In June, The Israel Institute sought answers as to how an Immigration NZ ‘fact sheet’ was published with politicised distortions of history and a map that totally erased Israel.
Once the document was exposed, Immigration NZ was quick to offer an apology to the Israeli government and Foreign Affairs Minister, Winston Peters, offered a ministerial apology for the “rather carelesss and shoddy mistake” necessary.
Ministry of Foreign Affairs and Trade chief executive, Chris Seed, told media there had been “follow-up” between his ministry and Immigration New Zealand, with a new verification procedure to be put in place before maps were placed online. But what was the process that led to such an egregious mistake?
The Israel Institute of New Zealand has obtained documents under the Official Information Act that show Immigration NZ staff intended to use caution. One day after there was a request for new “Refugee Quota Factsheets” for Pakistan and “Palestine”, an unnamed staff member wanted to be careful, writing “I think I’ll get on with the [Pakistan] factsheet for now and have a chat to [redacted] before I get started on the other. It’d be best to clarify it from the outset – as you can imagine the situation for Palestinians is fairly complicated!”
That was on 25 September 2017. Three weeks later, there was a draft ready but a valid question was raised about the terminology, with an unnamed staff member writing “I’m a bit unsure what title to use for Palestine – given that the legal status/recognition of the state is a contentious point I’m trying not to step on any toes!”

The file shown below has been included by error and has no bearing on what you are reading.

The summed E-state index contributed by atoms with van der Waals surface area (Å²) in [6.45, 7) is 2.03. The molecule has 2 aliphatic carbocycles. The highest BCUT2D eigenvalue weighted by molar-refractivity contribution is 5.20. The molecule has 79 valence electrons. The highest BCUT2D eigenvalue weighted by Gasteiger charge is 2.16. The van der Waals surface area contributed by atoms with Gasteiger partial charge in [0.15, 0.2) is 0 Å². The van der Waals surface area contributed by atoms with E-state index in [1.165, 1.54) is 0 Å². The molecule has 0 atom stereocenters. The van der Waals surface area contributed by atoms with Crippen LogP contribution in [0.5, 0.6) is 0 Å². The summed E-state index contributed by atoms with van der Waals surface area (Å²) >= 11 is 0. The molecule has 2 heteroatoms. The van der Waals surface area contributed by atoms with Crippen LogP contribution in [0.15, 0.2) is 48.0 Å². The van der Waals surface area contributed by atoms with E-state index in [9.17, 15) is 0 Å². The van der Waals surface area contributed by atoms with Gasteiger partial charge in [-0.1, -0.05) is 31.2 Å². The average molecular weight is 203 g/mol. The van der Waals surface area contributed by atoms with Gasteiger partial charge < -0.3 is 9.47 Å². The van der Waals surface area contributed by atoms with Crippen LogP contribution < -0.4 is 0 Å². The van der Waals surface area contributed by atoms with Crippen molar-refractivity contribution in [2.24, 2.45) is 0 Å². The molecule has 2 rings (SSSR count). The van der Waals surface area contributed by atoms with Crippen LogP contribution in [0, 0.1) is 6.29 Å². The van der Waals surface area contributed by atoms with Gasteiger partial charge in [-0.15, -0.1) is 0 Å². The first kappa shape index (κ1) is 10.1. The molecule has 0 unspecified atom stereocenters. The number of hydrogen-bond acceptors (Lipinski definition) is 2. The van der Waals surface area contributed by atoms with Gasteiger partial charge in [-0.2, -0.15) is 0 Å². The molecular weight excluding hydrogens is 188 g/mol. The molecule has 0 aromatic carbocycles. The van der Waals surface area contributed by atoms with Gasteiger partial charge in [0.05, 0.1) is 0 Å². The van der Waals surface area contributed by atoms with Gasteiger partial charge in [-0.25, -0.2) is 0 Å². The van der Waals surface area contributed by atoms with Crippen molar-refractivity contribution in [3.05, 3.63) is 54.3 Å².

That warning was apparently ignored and the communications team returned a draft document on 28 November 2017 with “State of Palestine” in the title and the infamous map, along with all the other egregious distortions that were recently exposed.
Large portions of the text had been directly copied verbatim from UNRWA and NGO sources without question.
At last four more emails were exchanged with minor edits to the document before a final version was circulated on 04 Dec 2017. An email exchange one week later discusses “potentially making some changes to the wording…” but no discussion of the map and no changes were made until one year later.
Between 11 December 2018 and 17 Jan 2019 there were approximately one dozen emails released that discussed the document. Not one of them even mentioned the map or any material point in the text, that had only slightly been modified.
In response to concerns raised by The Israel Institute of New Zealand, Immigration NZ staff consulted MFAT, who responded quickly with
“We have gone through the document with our Middle East division and they have a number of deletions or edits to recommend. However given the serious issues surrounding use of “State of Palestine” nomenclature and the tone in some of the other language in the Fact Sheet, they recommend that it might be best for INZ to … [apologise] for the misunderstanding, [acknowledge] that the information was taken from the references websites, that it does not reflect government policy and has now been removed so that we can review and update it…”MFAT staff member
It is hard to understand how more than 20 emails reviewing a document could result in such fundamental errors to be made. Hopefully, the new verification process will prevent the need for a future apology and retraction, whether the mistake be made for Israel or any other country.